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  • Poster presentation
  • Open Access

The effects of ketogenic dieting on skeletal muscle and fat mass

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  • 1Email author
Journal of the International Society of Sports Nutrition201411 (Suppl 1) :P40

https://doi.org/10.1186/1550-2783-11-S1-P40

  • Published:

Keywords

  • Muscle Mass
  • Lean Body Mass
  • Lean Mass
  • Ketogenic Diet
  • Trained Athlete

Background

Very low carbohydrate (<5 %), high fat (>70 %) ketogenic diets (VLCKD) diets have previously been shown to have favorable changes in body composition (increased lean mass and decreased fat mass) in obese or overweight individuals. However, the impact of this form of dieting relative to a traditional high carbohydrate diet has not yet been investigated in resistance trained athletes. PURPOSE: Therefore the purpose of this study was to investigate the impact of VLCKD verses a traditional western diet on changes in muscle and fat mass.

Methods

Twenty-six college aged resistance trained men volunteered to participate in this study and were divided into VLCKD (5 % CHO, 75 % Fat, 20 % Pro) or a traditional western diet (55 % CHO, 25 % fat, 20 % pro). All subjects participated in a periodized resistance-training program three times per week. Body fat and lean mass were determined via dual xray absorptiometry (DXA), while muscle mass was determined via ultrasonography analysis of the quadriceps. All measures were taken at week 0 and 11. Consent to publish the results was obtained from all participants.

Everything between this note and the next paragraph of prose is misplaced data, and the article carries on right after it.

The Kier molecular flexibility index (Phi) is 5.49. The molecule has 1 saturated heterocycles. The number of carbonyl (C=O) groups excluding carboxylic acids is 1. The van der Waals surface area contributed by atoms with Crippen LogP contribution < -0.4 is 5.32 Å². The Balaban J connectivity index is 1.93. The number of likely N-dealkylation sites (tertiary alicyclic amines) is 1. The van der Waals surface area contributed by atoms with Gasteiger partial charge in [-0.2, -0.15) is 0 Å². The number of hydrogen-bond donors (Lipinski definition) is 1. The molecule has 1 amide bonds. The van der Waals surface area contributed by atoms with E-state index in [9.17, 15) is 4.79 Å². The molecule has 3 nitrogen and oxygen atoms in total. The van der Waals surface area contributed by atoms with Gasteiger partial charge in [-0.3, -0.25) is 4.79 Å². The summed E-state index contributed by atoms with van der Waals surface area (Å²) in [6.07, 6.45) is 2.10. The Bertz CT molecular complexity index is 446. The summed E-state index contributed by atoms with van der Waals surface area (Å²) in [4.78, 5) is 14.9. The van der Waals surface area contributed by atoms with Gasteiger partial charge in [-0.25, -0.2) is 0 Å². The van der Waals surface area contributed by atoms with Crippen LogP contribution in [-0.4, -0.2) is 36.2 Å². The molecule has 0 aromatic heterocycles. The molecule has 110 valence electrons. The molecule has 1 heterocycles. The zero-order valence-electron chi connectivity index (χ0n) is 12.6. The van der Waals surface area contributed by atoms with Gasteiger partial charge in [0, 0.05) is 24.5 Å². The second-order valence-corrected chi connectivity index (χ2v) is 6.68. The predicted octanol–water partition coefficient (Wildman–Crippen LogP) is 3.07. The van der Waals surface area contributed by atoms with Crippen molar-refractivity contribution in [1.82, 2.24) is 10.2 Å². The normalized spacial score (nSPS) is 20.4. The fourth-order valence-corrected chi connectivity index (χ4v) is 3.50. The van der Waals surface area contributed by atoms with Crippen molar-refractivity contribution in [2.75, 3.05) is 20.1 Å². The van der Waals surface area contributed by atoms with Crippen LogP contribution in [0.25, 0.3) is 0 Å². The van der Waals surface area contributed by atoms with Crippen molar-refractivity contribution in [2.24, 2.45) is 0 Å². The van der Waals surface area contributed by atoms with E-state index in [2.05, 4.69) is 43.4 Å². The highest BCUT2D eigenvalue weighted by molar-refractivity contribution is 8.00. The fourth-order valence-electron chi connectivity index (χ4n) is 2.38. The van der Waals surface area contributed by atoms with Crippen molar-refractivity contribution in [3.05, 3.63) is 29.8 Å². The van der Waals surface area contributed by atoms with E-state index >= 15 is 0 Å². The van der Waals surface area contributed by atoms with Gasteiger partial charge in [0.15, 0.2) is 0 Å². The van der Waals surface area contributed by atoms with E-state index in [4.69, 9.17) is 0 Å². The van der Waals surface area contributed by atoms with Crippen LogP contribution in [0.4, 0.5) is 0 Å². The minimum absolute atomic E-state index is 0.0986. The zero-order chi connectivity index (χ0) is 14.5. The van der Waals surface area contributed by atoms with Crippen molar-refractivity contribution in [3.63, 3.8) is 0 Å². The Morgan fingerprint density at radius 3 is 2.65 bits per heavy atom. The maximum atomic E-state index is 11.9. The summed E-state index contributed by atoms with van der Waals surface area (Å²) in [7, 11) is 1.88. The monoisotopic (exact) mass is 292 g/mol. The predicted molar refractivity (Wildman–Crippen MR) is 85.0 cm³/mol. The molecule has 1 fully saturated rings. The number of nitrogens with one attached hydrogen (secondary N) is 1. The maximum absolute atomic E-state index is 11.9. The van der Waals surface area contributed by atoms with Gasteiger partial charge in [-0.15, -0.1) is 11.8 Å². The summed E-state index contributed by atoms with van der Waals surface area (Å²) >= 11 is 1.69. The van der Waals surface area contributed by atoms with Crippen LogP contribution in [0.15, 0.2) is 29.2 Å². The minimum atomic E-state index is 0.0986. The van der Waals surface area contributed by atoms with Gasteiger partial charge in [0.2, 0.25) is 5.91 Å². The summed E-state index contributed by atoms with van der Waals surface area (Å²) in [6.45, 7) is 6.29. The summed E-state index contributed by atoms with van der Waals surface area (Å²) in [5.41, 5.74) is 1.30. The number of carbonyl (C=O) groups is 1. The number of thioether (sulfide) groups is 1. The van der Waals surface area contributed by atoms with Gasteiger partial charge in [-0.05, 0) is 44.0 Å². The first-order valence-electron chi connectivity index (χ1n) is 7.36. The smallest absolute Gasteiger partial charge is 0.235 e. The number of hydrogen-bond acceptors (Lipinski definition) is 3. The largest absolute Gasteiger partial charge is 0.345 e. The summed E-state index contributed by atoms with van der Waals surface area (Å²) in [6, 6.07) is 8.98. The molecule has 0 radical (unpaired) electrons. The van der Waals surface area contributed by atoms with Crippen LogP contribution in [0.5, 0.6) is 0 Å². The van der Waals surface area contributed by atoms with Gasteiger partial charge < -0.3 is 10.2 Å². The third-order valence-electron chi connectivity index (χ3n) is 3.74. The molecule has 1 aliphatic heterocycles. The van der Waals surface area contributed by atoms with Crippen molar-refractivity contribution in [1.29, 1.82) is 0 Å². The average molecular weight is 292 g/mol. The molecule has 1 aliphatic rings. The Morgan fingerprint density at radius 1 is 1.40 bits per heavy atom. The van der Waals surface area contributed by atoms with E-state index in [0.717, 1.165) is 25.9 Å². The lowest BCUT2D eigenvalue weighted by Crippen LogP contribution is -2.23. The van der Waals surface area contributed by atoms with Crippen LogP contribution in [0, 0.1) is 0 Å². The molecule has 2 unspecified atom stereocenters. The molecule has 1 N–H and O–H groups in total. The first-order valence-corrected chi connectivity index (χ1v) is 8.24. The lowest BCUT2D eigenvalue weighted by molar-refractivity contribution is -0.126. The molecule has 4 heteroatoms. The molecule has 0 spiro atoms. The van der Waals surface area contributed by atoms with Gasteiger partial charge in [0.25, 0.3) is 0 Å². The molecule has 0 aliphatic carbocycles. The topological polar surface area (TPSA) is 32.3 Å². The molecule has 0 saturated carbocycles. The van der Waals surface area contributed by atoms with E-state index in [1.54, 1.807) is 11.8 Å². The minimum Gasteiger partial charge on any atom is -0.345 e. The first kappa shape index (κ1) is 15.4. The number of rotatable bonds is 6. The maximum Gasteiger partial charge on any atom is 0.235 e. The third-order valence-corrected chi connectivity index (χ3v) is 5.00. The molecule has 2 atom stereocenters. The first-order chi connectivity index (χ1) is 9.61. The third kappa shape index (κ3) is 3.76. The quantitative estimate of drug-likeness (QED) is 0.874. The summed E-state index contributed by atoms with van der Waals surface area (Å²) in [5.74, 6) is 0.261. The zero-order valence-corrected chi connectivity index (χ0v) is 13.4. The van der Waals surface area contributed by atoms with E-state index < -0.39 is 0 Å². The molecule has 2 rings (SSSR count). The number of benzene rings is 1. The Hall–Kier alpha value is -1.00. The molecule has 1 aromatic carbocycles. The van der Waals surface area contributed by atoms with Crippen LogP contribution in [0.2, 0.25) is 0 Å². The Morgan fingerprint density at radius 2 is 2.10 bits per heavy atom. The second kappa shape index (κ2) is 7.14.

Results

Lean body mass increased to a greater extent in the VLCKD (4.3 ± 1.7 kgs ) as compared to the traditional group (2.2 kg ± 1.7). Ultrasound determined muscle mass increased to a greater extent in the VLCKD group (0.4 ± 0.25 cm) as compared to the traditional western group (0.19 ± 0.26 cm). Finally fat mass decreased to a greater extent in the VLCKD group (-2.2 kg ± 1.2 kg) as compared to the (- 1.5 ± 1.6 kg).

Conclusions

These results indicate that VLCKD may have more favorable changes in LBM, muscle mass, and body fatness as compared to a traditional western diet in resistance trained males.

Authors’ Affiliations

(1)
The University of Tampa, Tampa, Florida, USA
(2)
The Ohio State University, Columbus, Ohio, USA
(3)
University of South Florida, Tampa, Florida, USA

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